Drink more water
Drink plenty of water, even if you don’t feel thirsty.
Keep a full drink bottle with you.
Take small sips of water frequently.
If your doctor normally limits your fluids, check how much you should drink during hot weather.
Never leave anyone in a car
Never leave children, adults or pets in cars – the temperature can double in minutes.
Stay somewhere cool
Spend as much time as possible in cool or air-conditioned buildings (shopping centres, libraries, cinemas or community centres).
Keep yourself cool by using wet towels, putting your feet in cool water and taking cool (not cold) showers.
Block out the sun at home during the day by closing curtains and blinds.
Open the windows when there is a cool breeze.fan
Stay out of the sun during the hottest part of the day.
If you must go out, wear a hat and sunscreen and take a bottle of water with you.
Wear light-coloured, loose-fitting clothing made from natural fibres like cotton and linen.
Eat smaller meals more often and cold meals such as salads.
Make sure food that needs refrigeration is properly stored.
Avoid intense activity like exercise, renovating and gardening.
Watch or listen to news reports for more information.
Don’t forget your pets – a cool bath, wet towel to lie on, a place next to a fan and plenty of fresh water work just as well for animals.
Keep up to date with weather forecasts – watch the news daily, check the BOM forecast online or set up an alert on your Better Health Channel app
Schedule activities for the coolest part of the day.
Stock up on food, water and medicines so you don’t have to go out in the heat.
Visit your doctor to check if changes are needed to your medicines during extreme heat.
Store medicines safely at the recommended temperature.
Check that your fan or air-conditioner works well. Have your air-conditioner serviced if necessary.
Prepare for power failures – ensure you have a torch, battery-operated radio, fully charged mobile phone, food items that don’t require refrigeration, medications, plenty of drinking water and other essential items.
Look at the things you can do to make your home cooler such as installing window coverings, shade cloths or external blinds on the sides of the house facing the sun.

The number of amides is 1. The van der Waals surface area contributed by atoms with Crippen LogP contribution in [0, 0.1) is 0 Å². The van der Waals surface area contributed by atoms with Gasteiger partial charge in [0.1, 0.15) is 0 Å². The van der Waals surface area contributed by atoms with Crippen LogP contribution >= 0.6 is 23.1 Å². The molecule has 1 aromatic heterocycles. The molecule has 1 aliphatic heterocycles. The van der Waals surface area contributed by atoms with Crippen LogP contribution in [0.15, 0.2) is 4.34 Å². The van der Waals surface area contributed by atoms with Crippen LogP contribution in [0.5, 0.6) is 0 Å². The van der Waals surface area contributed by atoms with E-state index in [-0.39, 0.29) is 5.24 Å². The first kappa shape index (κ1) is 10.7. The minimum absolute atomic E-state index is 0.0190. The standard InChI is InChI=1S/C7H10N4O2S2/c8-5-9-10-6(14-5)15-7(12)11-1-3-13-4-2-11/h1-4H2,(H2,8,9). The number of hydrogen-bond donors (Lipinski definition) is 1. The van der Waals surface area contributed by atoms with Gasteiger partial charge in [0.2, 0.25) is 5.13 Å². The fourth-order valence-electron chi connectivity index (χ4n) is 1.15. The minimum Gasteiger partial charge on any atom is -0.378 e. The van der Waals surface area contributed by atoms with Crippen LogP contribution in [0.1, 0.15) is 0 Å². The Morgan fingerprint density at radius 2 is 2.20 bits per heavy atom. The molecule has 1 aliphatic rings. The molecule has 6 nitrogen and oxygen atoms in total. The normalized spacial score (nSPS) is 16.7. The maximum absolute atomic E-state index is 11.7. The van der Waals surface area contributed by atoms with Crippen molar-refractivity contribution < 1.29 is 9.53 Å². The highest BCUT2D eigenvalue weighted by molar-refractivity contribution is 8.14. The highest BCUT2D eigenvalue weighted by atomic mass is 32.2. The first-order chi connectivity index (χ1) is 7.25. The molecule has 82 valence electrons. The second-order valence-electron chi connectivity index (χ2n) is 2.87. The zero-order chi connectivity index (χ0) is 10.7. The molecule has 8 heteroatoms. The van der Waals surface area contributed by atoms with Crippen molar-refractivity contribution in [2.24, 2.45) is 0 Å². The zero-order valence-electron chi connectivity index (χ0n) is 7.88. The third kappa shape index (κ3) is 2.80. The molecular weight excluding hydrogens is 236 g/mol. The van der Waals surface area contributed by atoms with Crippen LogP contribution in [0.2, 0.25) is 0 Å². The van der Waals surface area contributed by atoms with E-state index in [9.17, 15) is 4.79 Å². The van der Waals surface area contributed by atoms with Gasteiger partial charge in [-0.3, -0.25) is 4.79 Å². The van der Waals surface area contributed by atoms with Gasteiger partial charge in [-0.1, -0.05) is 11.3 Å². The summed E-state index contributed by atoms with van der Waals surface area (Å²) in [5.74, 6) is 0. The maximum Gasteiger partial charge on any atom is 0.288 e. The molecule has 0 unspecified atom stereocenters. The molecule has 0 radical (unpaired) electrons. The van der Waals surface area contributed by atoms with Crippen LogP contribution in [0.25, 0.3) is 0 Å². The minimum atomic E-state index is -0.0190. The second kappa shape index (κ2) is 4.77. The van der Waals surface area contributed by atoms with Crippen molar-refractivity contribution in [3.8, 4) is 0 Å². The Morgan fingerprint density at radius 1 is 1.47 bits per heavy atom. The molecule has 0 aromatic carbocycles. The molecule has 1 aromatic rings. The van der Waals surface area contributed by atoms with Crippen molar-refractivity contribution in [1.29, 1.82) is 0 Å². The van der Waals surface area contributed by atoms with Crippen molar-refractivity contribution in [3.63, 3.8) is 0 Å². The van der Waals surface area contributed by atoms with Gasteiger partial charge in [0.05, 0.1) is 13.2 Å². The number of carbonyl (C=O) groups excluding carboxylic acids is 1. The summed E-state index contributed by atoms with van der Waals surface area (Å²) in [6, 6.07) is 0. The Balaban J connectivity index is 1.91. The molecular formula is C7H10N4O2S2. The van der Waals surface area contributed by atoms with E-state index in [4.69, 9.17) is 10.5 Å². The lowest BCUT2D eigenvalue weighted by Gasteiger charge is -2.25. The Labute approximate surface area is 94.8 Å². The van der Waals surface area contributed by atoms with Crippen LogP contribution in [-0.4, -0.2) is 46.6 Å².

Check in on others
Look after those most at risk in the heat – your neighbour living alone, older people, young children, people with a medical condition, and don’t forget your pets.
Keep in touch with friends and family who may need help. Call or visit them at least once on any extreme heat day.
Encourage them to drink plenty of water.
Offer to help family, friends and neighbours who are aged over 65 or have an illness by doing shopping or other errands so they can avoid the heat.
Take them somewhere cool for the day or have them stay the night if they are unable to stay cool in their home.
If you observe symptoms of heat-related illness, seek medical help.
Symptoms of heat-related illness
It is important to know the signs and symptoms of heat exposure and how you should respond. Symptoms vary according to the type of heat-related illness. Babies and young children may show signs of restlessness or irritability and have fewer wet nappies. Older people may become lightheaded, confused, weak or faint.
Some heat-related illness and common symptoms include:
Deterioration in existing medical conditions – this is the most common health problem of heat stress.
Heat rash – sometimes called ‘prickly heat’, this is a skin irritation caused by excessive sweating. It can occur at any age, but is most common in young children. It looks like a red cluster of pimples or small blisters. It is most likely to occur on the neck and upper chest, in the groin, under the breasts and in the elbow creases.
Heat cramps – these include muscle pains or spasms, usually in the abdomen, arms or legs. They may occur after strenuous activity in a hot environment, when the body gets depleted of salt and water. They may also be a symptom of heat exhaustion.
Dizziness and fainting – heat-related dizziness and fainting results from reduced blood flow to the brain. Heat causes an increase in blood flow to the skin and pooling of blood in the legs, which can lead to a sudden drop in blood pressure. There can be a feeling of light-headedness before fainting occurs.
Heat exhaustion – this is a serious condition that can develop into heatstroke. It occurs when excessive sweating in a hot environment reduces the blood volume. Warning signs may include paleness and sweating, rapid heart rate, muscle cramps (usually in the abdomen, arms or legs), headache, nausea and vomiting, dizziness or fainting.
Heatstroke – this is a medical emergency and requires urgent attention. Heatstroke occurs when the core body temperature rises above 40.5 °C and the body’s internal systems start to shut down. Many organs in the body suffer damage and the body temperature must be reduced quickly. Most people will have profound central nervous system changes such as delirium, coma and seizures. The person may stagger, appear confused, have a fit or collapse and become unconscious. As well as effects on the nervous system, there can be liver, kidney, muscle and heart damage.
The symptoms of heatstroke may be the same as for heat exhaustion, but the skin may be dry with no sweating and the person’s mental condition worsens.
Please contact Central Clinic if you would like further information
Warragul 56 22 3377 | Drouin 56 25 5044